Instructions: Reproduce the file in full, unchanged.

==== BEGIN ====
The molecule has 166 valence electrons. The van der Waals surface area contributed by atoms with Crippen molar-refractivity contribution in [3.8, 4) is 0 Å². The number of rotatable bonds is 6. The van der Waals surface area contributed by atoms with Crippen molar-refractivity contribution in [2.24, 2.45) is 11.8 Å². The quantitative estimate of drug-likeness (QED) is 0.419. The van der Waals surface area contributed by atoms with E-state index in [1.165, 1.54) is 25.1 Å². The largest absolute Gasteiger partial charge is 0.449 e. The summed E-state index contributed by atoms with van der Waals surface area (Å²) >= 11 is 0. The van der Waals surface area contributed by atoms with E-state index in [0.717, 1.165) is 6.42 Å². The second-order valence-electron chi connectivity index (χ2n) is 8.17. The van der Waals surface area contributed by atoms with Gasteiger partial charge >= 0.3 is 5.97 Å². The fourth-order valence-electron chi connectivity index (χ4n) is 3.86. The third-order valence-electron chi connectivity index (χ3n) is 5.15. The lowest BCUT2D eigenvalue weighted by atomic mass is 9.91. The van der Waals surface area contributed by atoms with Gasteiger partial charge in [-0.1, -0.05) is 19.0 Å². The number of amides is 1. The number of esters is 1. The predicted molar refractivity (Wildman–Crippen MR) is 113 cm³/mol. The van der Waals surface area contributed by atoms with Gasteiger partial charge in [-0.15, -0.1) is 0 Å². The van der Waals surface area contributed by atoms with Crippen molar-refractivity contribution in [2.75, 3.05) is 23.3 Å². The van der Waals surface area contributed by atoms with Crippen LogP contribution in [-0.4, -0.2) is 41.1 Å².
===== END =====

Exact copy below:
The molecule has 166 valence electrons. The van der Waals surface area contributed by atoms with Crippen molar-refractivity contribution in [3.8, 4) is 0 Å². The number of rotatable bonds is 6. The van der Waals surface area contributed by atoms with Crippen molar-refractivity contribution in [2.24, 2.45) is 11.8 Å². The quantitative estimate of drug-likeness (QED) is 0.419. The van der Waals surface area contributed by atoms with E-state index in [1.165, 1.54) is 25.1 Å². The largest absolute Gasteiger partial charge is 0.449 e. The summed E-state index contributed by atoms with van der Waals surface area (Å²) >= 11 is 0. The van der Waals surface area contributed by atoms with E-state index in [0.717, 1.165) is 6.42 Å². The second-order valence-electron chi connectivity index (χ2n) is 8.17. The van der Waals surface area contributed by atoms with Gasteiger partial charge >= 0.3 is 5.97 Å². The fourth-order valence-electron chi connectivity index (χ4n) is 3.86. The third-order valence-electron chi connectivity index (χ3n) is 5.15. The lowest BCUT2D eigenvalue weighted by atomic mass is 9.91. The van der Waals surface area contributed by atoms with Gasteiger partial charge in [-0.1, -0.05) is 19.0 Å². The number of amides is 1. The number of esters is 1. The predicted molar refractivity (Wildman–Crippen MR) is 113 cm³/mol. The van der Waals surface area contributed by atoms with Gasteiger partial charge in [-0.15, -0.1) is 0 Å². The van der Waals surface area contributed by atoms with Crippen molar-refractivity contribution in [2.75, 3.05) is 23.3 Å². The van der Waals surface area contributed by atoms with Crippen LogP contribution in [-0.4, -0.2) is 41.1 Å².